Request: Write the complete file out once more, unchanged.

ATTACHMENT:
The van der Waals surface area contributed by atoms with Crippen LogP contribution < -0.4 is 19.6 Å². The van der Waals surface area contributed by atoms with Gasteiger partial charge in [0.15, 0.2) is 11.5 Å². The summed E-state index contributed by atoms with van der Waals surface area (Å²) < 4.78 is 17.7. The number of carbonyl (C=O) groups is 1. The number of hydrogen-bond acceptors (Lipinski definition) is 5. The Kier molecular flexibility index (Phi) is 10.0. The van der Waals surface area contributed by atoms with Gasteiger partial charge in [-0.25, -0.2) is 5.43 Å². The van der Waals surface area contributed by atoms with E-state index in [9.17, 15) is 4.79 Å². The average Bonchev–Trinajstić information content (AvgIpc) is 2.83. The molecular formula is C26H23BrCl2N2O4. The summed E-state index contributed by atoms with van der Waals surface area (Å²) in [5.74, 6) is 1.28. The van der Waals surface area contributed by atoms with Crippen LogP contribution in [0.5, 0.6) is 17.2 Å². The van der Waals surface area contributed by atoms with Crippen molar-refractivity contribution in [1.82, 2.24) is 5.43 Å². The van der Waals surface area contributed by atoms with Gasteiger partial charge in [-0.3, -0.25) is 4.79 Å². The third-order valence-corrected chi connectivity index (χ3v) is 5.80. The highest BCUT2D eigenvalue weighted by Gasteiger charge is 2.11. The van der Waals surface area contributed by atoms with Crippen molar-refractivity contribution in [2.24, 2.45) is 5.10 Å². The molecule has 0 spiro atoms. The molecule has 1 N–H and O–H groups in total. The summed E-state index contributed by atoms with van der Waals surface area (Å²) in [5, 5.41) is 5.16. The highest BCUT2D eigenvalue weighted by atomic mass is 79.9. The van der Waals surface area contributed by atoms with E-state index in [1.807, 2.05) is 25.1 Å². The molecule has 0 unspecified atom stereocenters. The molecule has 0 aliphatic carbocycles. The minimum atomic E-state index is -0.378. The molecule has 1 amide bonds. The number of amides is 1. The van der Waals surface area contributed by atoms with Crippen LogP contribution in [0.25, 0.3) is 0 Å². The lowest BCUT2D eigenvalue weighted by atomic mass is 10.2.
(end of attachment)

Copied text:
The van der Waals surface area contributed by atoms with Crippen LogP contribution < -0.4 is 19.6 Å². The van der Waals surface area contributed by atoms with Gasteiger partial charge in [0.15, 0.2) is 11.5 Å². The summed E-state index contributed by atoms with van der Waals surface area (Å²) < 4.78 is 17.7. The number of carbonyl (C=O) groups is 1. The number of hydrogen-bond acceptors (Lipinski definition) is 5. The Kier molecular flexibility index (Phi) is 10.0. The van der Waals surface area contributed by atoms with Gasteiger partial charge in [-0.25, -0.2) is 5.43 Å². The van der Waals surface area contributed by atoms with E-state index in [9.17, 15) is 4.79 Å². The average Bonchev–Trinajstić information content (AvgIpc) is 2.83. The molecular formula is C26H23BrCl2N2O4. The summed E-state index contributed by atoms with van der Waals surface area (Å²) in [5.74, 6) is 1.28. The van der Waals surface area contributed by atoms with Crippen LogP contribution in [0.5, 0.6) is 17.2 Å². The van der Waals surface area contributed by atoms with Crippen molar-refractivity contribution in [1.82, 2.24) is 5.43 Å². The van der Waals surface area contributed by atoms with Gasteiger partial charge in [-0.3, -0.25) is 4.79 Å². The third-order valence-corrected chi connectivity index (χ3v) is 5.80. The highest BCUT2D eigenvalue weighted by Gasteiger charge is 2.11. The van der Waals surface area contributed by atoms with Crippen molar-refractivity contribution in [2.24, 2.45) is 5.10 Å². The molecule has 0 spiro atoms. The molecule has 1 N–H and O–H groups in total. The summed E-state index contributed by atoms with van der Waals surface area (Å²) in [5, 5.41) is 5.16. The highest BCUT2D eigenvalue weighted by atomic mass is 79.9. The van der Waals surface area contributed by atoms with E-state index in [1.807, 2.05) is 25.1 Å². The molecule has 0 unspecified atom stereocenters. The molecule has 0 aliphatic carbocycles. The minimum atomic E-state index is -0.378. The molecule has 1 amide bonds. The number of amides is 1. The van der Waals surface area contributed by atoms with Crippen LogP contribution in [0.25, 0.3) is 0 Å². The lowest BCUT2D eigenvalue weighted by atomic mass is 10.2.